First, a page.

Tanking, the act of a team deliberately depressing payroll, is reported to be one of the hot button issues holding up progress toward a new Collective Bargaining Agreement.
But here’s the thing: Recent performance indicates that tanking is often a positive strategy for Major League Baseball teams
Not only is it a logical action for teams not positioned to win in the short term, but the practice has a track record of enabling teams to improve their contender status, often in as few as one or two seasons.
There’s no generally agreed on definition of “tanking,” so we’re going to examine the implications of a couple. One potential definition is as follows: A team is tanking if its Opening Day payroll is at least 1.4 standard deviations below the major league average.
By that standard, nine teams have been tanking over the past 10 full seasons (that is, since 2011, and excepting the short season of 2020). The nine are: 2013 and 2014 Houston Astros, 2014 Miami Marlins, 2016 and 2017 Milwaukee Brewers, 2019 Miami Marlins and Tampa Bay Rays, and 2021 Cleveland Indians and Pittsburgh Pirates.
How did those extremely low payroll teams do in the seasons immediately following their tanking? The answer is, not bad at all.
Leave out the 2021 Indians and Pirates as too recent to consider. The 2013 and 2014 Astros became a playoff team in 2015, and a World Series winner within just three years. The 2016 and 2017 Brewers played playoff-level ball in 2018, and again in 2019 and 2021.
The 2019 Tampa Bay Rays reached postseason that same season, and did it again in 2021. As a note, they also won the AL pennant in 2020, but we’ve excepted that short season result from consideration for this purpose.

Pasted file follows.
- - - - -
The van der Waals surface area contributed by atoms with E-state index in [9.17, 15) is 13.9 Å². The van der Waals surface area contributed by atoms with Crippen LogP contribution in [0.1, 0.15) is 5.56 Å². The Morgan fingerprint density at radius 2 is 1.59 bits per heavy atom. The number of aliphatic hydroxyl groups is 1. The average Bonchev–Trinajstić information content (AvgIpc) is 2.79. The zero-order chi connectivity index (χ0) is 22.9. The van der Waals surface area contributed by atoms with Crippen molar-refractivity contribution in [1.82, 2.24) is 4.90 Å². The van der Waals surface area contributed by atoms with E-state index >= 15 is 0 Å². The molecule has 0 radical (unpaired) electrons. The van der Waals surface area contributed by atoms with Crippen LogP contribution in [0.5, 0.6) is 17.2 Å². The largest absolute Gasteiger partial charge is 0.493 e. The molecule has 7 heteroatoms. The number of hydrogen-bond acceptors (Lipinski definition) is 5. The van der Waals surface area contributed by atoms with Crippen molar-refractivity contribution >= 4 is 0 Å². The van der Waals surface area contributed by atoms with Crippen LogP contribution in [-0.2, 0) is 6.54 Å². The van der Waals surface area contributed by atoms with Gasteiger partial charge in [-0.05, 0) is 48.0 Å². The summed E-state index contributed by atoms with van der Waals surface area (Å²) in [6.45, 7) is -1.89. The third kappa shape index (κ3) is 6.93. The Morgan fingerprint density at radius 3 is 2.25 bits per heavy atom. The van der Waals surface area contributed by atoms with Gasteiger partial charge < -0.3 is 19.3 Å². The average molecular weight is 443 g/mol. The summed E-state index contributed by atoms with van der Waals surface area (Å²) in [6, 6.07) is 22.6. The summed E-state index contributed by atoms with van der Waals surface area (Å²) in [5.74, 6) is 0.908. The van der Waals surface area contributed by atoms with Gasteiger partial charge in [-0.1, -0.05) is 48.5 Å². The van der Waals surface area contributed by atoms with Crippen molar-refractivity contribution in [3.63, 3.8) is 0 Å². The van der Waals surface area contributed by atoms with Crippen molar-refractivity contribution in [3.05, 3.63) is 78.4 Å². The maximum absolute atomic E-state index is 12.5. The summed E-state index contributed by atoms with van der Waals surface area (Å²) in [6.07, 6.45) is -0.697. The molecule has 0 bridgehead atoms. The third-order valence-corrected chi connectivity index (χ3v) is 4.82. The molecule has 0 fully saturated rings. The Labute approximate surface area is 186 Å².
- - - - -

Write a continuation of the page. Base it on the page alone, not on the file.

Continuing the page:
In short, of seven tanking teams between 2011 and 2019, five played at least one postseason game within three seasons, and one won the World Series … and that doesn’t count the 2020 AL champion Rays.
There is a second potential definition of “tanking.” By this definition, a team can be judged to be tanking if its Opening Day payroll ranked among the bottom five in MLB. That designates 50 teams since 2011 (excepting 2020) as tankers.
How did those 50 teams do? Again, pretty well actually.
Of the 50, 34 played at least one postseason game with four seasons, and 29 did so within just two seasons.
- The 2014 Chicago Cubs had MLB’s third-lowest Opening Day payroll. Within two seasons, they were World Series winners.
- The 2015 Astros had MLB’s second-lowest payroll that season. Within two seasons, they won the World Series.
- The 2017 Atlanta Braves had MLB’s fourth-smallest payroll. In 2021, they reign as World Series champs.
This tanking conversation generally revolves around four teams. The Rays have been among the five lowest-paid teams nine times since 2011; the Pirates and Athletics reached that classification seven times, the Marlins six times.
Yet the Rays have made five postseason appearances since 2011, capped by that 2020 World Series appearance. The Athletics have done so six times, the Pirates three times.
If these teams are tanking, how are they performing so well?
The answer lies at the heart of the problem of viewing tanking as an issue. There is a widely held perception in and around baseball that money correlates with winning. That perception is demonstrably false.
I call this the drunken sailor syndrome. The foundation tenet is that any idiot can spend a lot of money; genius lies in using it well. In only two seasons since 2011 has the correlation between a team’s payroll and its win total exceeded 41 percent. That’s a tepid correlation at best.
If we think about it at all, this reality should be obvious. The Atlanta Braves won the 2021 World Series with the game’s 15th-highest payroll. The Mets, Phillies, Nationals, and Angels averaged just 75 victories despite payrolls that averaged $185 million, an amount that was $57 million above the Major League average. All four were among MLB’s 10 most aggressive spenders.
Since 2011, three World Series winners – the 2015 Royals, 2017 Astros and 2021 Braves – have emerged from among the game’s 15 lowest paid teams. That’s as many World Series champions as sprang from among each season’s five biggest spenders. The average payroll position of a post-2010 World Series winner? It’s ninth.
In short, tanking may be offensive to the MLBPA, but it is often an effective and logical team-building tactic. Beyond that, it is founded on an invalid premise: namely, that spending money correlates strongly with winning. That correlation generally is moderate at best.